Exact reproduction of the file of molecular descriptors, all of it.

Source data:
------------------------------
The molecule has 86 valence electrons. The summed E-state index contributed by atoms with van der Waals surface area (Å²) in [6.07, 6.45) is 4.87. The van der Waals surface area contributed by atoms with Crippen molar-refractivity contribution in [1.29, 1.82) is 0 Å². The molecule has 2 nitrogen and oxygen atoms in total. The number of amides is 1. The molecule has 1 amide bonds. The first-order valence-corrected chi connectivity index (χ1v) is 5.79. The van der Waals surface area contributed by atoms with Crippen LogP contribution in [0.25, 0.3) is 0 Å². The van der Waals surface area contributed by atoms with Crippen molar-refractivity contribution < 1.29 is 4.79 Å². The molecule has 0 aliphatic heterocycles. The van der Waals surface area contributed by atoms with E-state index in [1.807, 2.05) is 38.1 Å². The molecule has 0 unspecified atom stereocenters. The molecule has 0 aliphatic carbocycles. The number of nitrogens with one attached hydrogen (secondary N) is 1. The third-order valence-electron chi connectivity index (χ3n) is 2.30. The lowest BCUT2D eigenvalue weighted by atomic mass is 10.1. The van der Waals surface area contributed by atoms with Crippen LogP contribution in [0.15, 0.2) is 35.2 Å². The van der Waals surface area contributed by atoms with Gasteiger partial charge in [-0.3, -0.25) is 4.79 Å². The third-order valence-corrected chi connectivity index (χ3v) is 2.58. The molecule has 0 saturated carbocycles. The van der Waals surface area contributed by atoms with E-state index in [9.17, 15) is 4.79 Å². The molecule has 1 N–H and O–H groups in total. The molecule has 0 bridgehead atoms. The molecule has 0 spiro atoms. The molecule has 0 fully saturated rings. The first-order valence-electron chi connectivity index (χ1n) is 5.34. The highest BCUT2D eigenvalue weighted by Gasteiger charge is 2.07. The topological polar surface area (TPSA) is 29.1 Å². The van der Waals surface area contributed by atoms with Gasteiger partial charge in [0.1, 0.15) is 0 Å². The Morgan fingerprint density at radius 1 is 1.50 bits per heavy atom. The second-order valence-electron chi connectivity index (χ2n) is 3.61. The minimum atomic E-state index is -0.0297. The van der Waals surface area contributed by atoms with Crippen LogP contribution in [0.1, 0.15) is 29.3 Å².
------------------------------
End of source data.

The molecule has 86 valence electrons. The summed E-state index contributed by atoms with van der Waals surface area (Å²) in [6.07, 6.45) is 4.87. The van der Waals surface area contributed by atoms with Crippen molar-refractivity contribution in [1.29, 1.82) is 0 Å². The molecule has 2 nitrogen and oxygen atoms in total. The number of amides is 1. The molecule has 1 amide bonds. The first-order valence-corrected chi connectivity index (χ1v) is 5.79. The van der Waals surface area contributed by atoms with Crippen LogP contribution in [0.25, 0.3) is 0 Å². The van der Waals surface area contributed by atoms with Crippen molar-refractivity contribution < 1.29 is 4.79 Å². The molecule has 0 aliphatic heterocycles. The van der Waals surface area contributed by atoms with E-state index in [1.807, 2.05) is 38.1 Å². The molecule has 0 unspecified atom stereocenters. The molecule has 0 aliphatic carbocycles. The number of nitrogens with one attached hydrogen (secondary N) is 1. The third-order valence-electron chi connectivity index (χ3n) is 2.30. The lowest BCUT2D eigenvalue weighted by atomic mass is 10.1. The van der Waals surface area contributed by atoms with Crippen LogP contribution in [0.15, 0.2) is 35.2 Å². The van der Waals surface area contributed by atoms with Gasteiger partial charge in [-0.3, -0.25) is 4.79 Å². The third-order valence-corrected chi connectivity index (χ3v) is 2.58. The molecule has 0 saturated carbocycles. The van der Waals surface area contributed by atoms with E-state index in [9.17, 15) is 4.79 Å². The molecule has 1 N–H and O–H groups in total. The molecule has 0 bridgehead atoms. The molecule has 0 spiro atoms. The molecule has 0 fully saturated rings. The first-order valence-electron chi connectivity index (χ1n) is 5.34. The highest BCUT2D eigenvalue weighted by Gasteiger charge is 2.07. The topological polar surface area (TPSA) is 29.1 Å². The van der Waals surface area contributed by atoms with Gasteiger partial charge in [0.1, 0.15) is 0 Å². The Morgan fingerprint density at radius 1 is 1.50 bits per heavy atom. The second-order valence-electron chi connectivity index (χ2n) is 3.61. The minimum atomic E-state index is -0.0297. The van der Waals surface area contributed by atoms with Crippen LogP contribution in [0.1, 0.15) is 29.3 Å².